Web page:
In a little over a week, the 29th Legislature will gavel in. In preparation, lawmakers have released the first batch of bills they plan to consider. APRN’s Alexandra Gutierrez joined us to talk about what’s been offered.
How is the Legislature’s workload shaping up?
The number of pre-filed bills is actually pretty standard. 59 bills and 4 proposed constitutional amendments were released today, which is comparable to the number of early bills filed in the past few sessions. A lot of are bills from the last Legislature that, for whatever reason, just didn’t make it across the finish line — like a bill that would regulate smoking in restaurants, bars, taxis, really any public or semi-public indoor space.
The thing that stands out to me, though, is that unlike the last Legislature, we’re not seeing any ambitious infrastructure bills in this early release. Last cycle, we had early bills to let the state build a small-diameter gasline on its own, or let the state move forward on the development of a bridge over the Knik Arm. Many of the bills offered this go round don’t even look like they’ll need a fiscal note to determine how much they could cost the state.
That’s almost certainly by design. With the state looking at a multi-billion dollar shortfall, any bill that isn’t going to be zero cost will face an extra level of scrutiny.
So, are most of these bills small-bore then?
That depends on your definition. A lot of them do seem to be pretty narrow in scope, like a bill to create a Great Alaska Earthquake Remembrance Day and legislation to exempt Alaska from daylight savings time. There’s one bill that caught my eye that would prohibit the manufacture or sale of cosmetics containing plastic beads — like those exfoliating body washes. (Apparently they’re mearly impossible to deal with when they end up in the water supply.)
But there are some pre-filed bills that tackle important issues even if they don’t cost money . Legislation known as Erin’s Law deals with the problem of child sexual abuse, and has a good shot of passing this Legislature. It nearly made it through last year, but was held up in what looked like a legislative game of chicken between the House and Senate, where the respective bodies wouldn’t advance legislation until the other side did what it wanted. It also didn’t help that it was originally introduced by a member of House’s Democratic minority, as minority bills often have a hard time of moving through the Legislature.
Now, two separate versions of the Erin’s Law bill have been introduced, one by the Democrat, Rep. Geran Tarr, who pushed for it last time, and one by House Majority Leader Charisse Millett. Because who introduces it matters, having a Republican in leadership push for it increases its odds of getting through.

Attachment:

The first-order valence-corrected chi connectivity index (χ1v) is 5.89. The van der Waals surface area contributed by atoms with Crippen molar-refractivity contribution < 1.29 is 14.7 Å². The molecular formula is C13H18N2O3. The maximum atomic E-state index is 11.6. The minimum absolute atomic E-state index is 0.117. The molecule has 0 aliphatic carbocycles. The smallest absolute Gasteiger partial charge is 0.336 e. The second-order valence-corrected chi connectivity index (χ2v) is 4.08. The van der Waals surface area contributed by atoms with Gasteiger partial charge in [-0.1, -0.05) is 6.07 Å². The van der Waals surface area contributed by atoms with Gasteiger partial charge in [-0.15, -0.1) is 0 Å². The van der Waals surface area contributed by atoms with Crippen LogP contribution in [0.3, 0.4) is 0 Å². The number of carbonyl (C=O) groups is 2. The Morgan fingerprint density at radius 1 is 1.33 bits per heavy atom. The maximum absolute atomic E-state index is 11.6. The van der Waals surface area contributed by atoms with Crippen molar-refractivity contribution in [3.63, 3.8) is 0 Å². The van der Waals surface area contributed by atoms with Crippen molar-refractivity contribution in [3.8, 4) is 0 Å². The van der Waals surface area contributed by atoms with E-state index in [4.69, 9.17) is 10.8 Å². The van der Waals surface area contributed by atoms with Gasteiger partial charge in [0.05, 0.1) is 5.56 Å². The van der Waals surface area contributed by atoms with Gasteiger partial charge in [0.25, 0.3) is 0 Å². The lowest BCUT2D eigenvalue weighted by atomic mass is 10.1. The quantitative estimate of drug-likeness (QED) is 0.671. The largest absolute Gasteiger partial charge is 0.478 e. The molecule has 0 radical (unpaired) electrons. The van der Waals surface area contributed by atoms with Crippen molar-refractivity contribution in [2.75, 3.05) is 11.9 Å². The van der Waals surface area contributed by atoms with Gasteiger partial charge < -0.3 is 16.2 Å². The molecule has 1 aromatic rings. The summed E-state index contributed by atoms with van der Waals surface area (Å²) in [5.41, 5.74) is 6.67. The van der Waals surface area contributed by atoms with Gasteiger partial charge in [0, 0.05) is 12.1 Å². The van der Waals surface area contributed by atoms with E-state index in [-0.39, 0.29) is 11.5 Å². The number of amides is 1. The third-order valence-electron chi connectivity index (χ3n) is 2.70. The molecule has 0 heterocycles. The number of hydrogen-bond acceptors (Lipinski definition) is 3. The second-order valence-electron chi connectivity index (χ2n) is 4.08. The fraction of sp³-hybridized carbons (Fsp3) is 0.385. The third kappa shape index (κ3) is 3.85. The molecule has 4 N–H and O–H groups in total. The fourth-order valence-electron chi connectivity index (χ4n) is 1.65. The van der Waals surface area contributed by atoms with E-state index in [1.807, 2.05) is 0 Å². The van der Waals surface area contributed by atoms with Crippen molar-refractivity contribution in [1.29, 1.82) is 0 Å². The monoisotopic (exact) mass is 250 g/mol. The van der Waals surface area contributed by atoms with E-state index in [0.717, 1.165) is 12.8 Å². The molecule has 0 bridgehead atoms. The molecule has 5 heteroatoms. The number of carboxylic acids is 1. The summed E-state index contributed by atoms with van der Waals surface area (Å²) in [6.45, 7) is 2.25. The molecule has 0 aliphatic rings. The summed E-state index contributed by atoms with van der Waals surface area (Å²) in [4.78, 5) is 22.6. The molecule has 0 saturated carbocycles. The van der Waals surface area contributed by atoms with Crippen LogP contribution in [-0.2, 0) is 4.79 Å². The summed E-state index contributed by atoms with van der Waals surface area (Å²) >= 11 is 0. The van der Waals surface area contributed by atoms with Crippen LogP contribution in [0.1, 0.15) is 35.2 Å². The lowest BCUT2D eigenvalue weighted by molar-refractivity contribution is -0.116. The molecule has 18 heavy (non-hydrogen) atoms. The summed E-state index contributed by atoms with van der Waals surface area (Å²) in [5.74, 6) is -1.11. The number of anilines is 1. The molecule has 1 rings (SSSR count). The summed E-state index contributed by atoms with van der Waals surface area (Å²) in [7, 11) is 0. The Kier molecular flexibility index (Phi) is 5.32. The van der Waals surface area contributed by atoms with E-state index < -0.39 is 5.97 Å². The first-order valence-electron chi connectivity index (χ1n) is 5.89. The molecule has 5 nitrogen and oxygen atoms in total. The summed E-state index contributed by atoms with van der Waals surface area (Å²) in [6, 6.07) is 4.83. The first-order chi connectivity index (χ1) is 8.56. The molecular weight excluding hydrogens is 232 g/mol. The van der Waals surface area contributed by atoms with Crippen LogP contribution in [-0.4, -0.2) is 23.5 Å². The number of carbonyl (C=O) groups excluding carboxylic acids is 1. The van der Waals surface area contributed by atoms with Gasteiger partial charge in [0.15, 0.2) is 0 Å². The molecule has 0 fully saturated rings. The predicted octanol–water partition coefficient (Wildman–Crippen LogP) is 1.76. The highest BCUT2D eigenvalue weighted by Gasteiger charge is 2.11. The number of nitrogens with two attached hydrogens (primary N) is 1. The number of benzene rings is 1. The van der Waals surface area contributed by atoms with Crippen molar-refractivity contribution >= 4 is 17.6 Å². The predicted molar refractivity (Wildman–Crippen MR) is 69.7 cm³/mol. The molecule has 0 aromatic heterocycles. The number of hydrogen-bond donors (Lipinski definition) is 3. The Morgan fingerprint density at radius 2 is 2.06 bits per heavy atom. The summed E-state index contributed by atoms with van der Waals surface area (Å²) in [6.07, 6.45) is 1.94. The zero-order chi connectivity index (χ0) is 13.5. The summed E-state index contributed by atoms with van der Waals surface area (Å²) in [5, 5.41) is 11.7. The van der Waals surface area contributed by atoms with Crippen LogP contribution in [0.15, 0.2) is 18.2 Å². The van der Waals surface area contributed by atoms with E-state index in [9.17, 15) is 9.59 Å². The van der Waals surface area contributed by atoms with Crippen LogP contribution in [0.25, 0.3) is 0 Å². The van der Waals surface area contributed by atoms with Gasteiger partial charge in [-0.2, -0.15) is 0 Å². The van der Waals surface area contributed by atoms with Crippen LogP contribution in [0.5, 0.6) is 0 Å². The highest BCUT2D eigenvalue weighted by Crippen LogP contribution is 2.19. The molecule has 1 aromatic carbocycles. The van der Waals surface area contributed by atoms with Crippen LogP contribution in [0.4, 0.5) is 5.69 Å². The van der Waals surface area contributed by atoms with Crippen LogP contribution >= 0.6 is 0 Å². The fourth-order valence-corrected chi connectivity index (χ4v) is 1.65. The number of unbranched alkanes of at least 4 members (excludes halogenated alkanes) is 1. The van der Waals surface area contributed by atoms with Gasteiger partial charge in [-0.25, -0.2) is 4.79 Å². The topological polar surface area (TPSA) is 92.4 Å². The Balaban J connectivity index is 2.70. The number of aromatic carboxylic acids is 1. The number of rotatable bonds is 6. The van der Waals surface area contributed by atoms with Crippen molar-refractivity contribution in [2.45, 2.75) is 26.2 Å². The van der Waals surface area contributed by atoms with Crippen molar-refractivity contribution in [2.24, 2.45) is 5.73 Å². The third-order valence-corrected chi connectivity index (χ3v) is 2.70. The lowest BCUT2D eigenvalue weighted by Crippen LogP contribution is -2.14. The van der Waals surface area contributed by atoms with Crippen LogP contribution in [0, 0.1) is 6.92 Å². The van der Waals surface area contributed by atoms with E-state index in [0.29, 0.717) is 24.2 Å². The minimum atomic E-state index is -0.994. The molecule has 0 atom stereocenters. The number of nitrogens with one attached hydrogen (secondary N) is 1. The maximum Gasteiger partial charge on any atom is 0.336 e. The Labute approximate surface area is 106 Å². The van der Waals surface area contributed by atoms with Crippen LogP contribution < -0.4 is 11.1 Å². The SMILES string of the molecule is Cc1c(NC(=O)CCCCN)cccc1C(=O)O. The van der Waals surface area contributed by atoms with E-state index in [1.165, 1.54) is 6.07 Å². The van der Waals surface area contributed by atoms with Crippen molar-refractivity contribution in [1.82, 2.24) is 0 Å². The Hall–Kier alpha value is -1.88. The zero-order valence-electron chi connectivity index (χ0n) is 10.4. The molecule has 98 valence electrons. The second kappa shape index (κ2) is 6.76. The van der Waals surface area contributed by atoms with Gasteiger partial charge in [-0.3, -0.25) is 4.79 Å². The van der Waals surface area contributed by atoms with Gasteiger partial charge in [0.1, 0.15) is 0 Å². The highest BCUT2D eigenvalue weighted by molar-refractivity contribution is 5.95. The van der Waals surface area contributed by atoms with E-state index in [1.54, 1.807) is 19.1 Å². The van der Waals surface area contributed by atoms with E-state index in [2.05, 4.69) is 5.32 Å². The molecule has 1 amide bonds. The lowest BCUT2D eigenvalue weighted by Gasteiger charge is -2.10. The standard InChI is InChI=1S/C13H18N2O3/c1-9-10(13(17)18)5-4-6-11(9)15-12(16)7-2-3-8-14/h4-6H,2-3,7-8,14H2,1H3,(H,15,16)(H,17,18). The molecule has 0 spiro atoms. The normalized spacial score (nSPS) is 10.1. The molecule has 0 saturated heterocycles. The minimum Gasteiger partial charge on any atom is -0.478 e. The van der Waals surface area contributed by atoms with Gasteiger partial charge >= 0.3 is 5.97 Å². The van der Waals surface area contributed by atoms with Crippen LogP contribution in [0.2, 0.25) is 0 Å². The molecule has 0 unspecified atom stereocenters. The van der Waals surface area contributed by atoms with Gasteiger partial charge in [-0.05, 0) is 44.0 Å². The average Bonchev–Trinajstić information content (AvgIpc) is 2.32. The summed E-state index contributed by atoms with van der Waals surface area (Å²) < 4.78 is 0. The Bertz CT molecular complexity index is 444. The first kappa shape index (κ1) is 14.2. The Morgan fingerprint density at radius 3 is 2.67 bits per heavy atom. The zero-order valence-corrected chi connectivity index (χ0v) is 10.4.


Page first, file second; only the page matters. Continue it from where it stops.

Can you tell us about the constitutional amendments that are being introduced?
Well, an amendment to change the structure of the judicial council has been introduced again, by Fairbanks Republican Pete Kelly. That amendment would have added more public members to the board and weakened the influence of the attorney representatives. It made it all the way through the committee process and was even scheduled for the floor, but it was ultimately pulled after it didn’t have enough votes from senators who were concerned it could politicize the way justices are selected.
There’s also an amendment that would strike the definition of marriage as being between a man and a woman from the Alaska Constitution. Gay couples are already allowed to be married because of a circuit court decision last year, but this would clean the language up from the Constitution.
What we’re not seeing is any amendments to create dedicated funds for, say, transportation. There’s also no revival of an amendment to let public funds go to private schools. Of course, just because these things haven’t been filed yet, doesn’t mean they can’t come later.
Another batch of early bills will be released next week. Is there anything in particular you’re watching out for?
Well we know that the Legislature plans to deal with marijuana. Rep. Bob Lynn has said he wants to introduce legislation to keep marijuana retail sales far from school, and Sen. Lesil McGuire has said she’s thinking of legislation to create a marijuana control board. But the only bill released today that has anything to do with marijuana is one dealing with industrial hemp.
Because there’s a strict implementation timeline for the marijuana regulation initiative that passed this year, the nascent marijuana industry in this state will be keeping an eye on how quickly the Legislature decides to take up the issue.